Still under the SUID programs category, level01 makes use of another trick in order to be solved, the manipulation of environment variables.
What you’ll need to know…
- Use ln command
- Environment Variables
- Other basic Unix commands
If we analyze the code of level01 program, one of the first things that I notice is the use of a C function, system, and although it doesn’t receive input from the user, it’s still exploitable. Time to run the flag01 program.
This output is (obviously) caused by the system function, more specifically by the “echo and now what?”. But how about the “/usr/bin/env”? Imagine that you have multiple programs in your system called echo. Which one will be executed? The answer is the first one that appears in the PATH variable. This is ensured by the “/usr/bin/env”.
To find out where the echo is located, run the command “which echo”.
Then, cross-reference the path resultant with the paths in the PATH variable.
Notice the folder that contains the echo program, it’s almost the last one. If we were able to put an echo program in some other folder that appears before /bin, that would be the one that would run. But we don’t have write permissions on any of those…
So the solution is to append to the beginning, a location where we actually can write, /home/level01.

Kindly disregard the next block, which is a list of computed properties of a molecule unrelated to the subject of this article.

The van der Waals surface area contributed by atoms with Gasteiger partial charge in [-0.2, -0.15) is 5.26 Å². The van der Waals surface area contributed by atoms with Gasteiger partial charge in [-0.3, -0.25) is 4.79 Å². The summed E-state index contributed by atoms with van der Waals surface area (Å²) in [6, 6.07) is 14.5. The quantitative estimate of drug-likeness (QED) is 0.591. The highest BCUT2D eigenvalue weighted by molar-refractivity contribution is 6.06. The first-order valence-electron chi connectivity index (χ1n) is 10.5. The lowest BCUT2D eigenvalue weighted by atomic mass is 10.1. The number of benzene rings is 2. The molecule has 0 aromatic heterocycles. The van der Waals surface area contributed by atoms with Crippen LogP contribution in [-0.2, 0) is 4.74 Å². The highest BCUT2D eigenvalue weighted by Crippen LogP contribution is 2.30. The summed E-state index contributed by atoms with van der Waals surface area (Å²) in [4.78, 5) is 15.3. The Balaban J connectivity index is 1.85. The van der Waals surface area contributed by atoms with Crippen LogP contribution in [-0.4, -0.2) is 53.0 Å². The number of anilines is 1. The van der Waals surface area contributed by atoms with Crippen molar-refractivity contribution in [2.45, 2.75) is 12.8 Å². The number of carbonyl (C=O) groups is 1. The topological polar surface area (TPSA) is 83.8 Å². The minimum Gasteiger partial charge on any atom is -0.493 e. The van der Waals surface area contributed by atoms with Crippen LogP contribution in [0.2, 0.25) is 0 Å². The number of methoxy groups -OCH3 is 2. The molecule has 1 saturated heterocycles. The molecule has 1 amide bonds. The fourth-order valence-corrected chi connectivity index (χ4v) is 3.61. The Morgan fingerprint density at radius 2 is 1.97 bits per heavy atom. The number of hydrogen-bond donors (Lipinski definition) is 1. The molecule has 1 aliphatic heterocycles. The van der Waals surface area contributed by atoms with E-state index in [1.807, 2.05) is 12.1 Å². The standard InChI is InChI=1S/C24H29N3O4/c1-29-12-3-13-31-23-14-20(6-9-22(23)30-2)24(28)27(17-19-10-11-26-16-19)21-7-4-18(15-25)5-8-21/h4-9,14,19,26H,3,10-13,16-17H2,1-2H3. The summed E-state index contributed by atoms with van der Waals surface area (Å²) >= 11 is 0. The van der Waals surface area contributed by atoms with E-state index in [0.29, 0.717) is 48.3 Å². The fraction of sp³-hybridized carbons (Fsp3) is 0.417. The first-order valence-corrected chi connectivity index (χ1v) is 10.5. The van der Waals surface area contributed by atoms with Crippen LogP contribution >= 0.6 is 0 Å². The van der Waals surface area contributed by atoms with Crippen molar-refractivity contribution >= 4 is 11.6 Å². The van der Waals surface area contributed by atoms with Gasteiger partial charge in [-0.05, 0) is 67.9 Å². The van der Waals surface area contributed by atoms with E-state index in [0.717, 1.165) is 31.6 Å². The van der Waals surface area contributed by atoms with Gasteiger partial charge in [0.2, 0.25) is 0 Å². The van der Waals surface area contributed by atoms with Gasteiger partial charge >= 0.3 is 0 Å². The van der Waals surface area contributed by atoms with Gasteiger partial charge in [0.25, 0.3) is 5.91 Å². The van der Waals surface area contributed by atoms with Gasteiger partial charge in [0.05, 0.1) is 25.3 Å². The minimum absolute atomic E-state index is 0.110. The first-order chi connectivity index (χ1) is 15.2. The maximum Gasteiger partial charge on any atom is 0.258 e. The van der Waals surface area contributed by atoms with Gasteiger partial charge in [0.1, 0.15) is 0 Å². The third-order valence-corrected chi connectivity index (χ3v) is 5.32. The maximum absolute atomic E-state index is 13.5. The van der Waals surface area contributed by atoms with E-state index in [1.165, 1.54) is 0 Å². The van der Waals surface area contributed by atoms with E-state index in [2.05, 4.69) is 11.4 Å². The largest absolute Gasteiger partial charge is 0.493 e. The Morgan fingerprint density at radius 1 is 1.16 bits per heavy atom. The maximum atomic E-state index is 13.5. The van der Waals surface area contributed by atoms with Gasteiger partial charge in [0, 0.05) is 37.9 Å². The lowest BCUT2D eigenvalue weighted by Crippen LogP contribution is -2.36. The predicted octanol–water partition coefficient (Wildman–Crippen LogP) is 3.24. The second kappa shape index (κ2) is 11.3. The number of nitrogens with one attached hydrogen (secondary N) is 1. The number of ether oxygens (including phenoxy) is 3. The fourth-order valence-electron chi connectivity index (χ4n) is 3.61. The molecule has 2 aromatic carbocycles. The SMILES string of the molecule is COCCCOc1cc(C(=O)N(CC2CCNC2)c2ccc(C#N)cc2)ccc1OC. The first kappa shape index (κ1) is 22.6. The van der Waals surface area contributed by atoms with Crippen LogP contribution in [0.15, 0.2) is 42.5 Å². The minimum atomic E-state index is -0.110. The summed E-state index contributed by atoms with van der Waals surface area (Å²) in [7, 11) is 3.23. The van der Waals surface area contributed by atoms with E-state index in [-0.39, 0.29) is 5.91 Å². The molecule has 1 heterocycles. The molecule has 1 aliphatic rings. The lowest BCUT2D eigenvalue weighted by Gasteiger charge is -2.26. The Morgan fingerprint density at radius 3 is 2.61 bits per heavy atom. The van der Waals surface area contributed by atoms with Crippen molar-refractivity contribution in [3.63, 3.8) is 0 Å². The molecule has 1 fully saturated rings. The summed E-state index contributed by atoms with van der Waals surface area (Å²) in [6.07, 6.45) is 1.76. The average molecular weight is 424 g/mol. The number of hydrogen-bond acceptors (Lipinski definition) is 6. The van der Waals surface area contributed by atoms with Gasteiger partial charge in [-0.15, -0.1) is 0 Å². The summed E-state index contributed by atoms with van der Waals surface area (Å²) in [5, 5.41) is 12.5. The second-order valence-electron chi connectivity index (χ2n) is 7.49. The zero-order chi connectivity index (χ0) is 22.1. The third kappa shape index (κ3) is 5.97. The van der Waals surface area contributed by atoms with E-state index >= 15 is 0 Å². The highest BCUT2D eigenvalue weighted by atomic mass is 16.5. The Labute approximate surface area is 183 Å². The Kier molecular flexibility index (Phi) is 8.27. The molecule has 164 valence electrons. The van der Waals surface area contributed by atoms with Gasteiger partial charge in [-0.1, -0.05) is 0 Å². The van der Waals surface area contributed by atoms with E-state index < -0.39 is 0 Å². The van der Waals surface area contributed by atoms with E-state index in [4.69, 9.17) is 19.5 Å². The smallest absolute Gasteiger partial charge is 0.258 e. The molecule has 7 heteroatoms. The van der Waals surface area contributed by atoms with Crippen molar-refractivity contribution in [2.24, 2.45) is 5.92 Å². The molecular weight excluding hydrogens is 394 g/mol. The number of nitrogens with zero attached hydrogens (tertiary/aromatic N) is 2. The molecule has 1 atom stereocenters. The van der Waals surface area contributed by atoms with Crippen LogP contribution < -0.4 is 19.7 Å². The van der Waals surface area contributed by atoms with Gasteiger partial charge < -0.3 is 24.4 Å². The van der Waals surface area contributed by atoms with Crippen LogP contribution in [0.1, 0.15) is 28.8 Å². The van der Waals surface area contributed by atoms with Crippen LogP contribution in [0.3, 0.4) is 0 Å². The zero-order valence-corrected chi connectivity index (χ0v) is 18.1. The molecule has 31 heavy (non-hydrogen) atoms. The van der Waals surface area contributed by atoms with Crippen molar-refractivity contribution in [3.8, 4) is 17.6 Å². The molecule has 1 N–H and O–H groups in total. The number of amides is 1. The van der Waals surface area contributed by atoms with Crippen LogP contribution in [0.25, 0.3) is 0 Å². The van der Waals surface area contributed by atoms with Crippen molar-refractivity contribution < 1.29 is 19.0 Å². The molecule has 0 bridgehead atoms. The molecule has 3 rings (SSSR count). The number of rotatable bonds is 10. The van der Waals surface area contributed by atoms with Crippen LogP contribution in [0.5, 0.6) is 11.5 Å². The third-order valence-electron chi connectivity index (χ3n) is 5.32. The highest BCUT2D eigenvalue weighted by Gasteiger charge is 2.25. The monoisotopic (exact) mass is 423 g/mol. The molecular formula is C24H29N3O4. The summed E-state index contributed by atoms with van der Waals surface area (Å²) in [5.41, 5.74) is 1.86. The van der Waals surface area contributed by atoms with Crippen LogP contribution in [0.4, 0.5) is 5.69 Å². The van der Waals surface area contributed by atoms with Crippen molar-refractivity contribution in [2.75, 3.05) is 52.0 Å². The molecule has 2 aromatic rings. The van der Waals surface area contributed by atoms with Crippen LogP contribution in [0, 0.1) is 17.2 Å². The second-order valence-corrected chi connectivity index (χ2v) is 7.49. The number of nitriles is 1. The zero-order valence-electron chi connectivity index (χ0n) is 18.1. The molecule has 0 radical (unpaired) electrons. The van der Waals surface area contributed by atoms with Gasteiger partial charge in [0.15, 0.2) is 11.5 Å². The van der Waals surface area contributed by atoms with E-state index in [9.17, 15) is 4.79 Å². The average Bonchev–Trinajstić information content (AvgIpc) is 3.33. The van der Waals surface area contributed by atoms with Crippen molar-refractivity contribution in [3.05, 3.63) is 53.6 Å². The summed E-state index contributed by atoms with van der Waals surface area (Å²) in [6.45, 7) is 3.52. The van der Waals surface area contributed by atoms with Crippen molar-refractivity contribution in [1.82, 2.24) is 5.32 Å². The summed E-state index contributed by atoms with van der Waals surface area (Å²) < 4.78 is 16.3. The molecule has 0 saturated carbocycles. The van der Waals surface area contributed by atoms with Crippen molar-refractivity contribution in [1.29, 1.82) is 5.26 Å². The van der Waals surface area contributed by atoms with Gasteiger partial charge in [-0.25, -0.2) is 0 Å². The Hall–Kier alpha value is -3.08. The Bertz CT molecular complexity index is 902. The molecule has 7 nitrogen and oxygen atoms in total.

Now, my goal is to get a shell, so I’ll create a little C program called echo.
I compile the program using the command “gcc -o echo echo.c” and now I have a little program that gives me a shell.
Before I run the flag01 let’s recap. We have a program called flag01 that will call the first echo program it finds in the environment variable PATH. The first entry in this variable is /home/level01, inserted by us, and this folder contains an echo program written also by us, which will give us a shell.
Let’s check the current user, run the program and get the flag.
Another solution, and if you didn’t want a shell, would be with symbolic links. Once more, we can add /home/level01 to the PATH and in this folder, place a symbolic link called echo which points to /bin/getflag. So, when you run the flag01 program, the following happens…
Challenges completed: 2/20
Same advice as level00.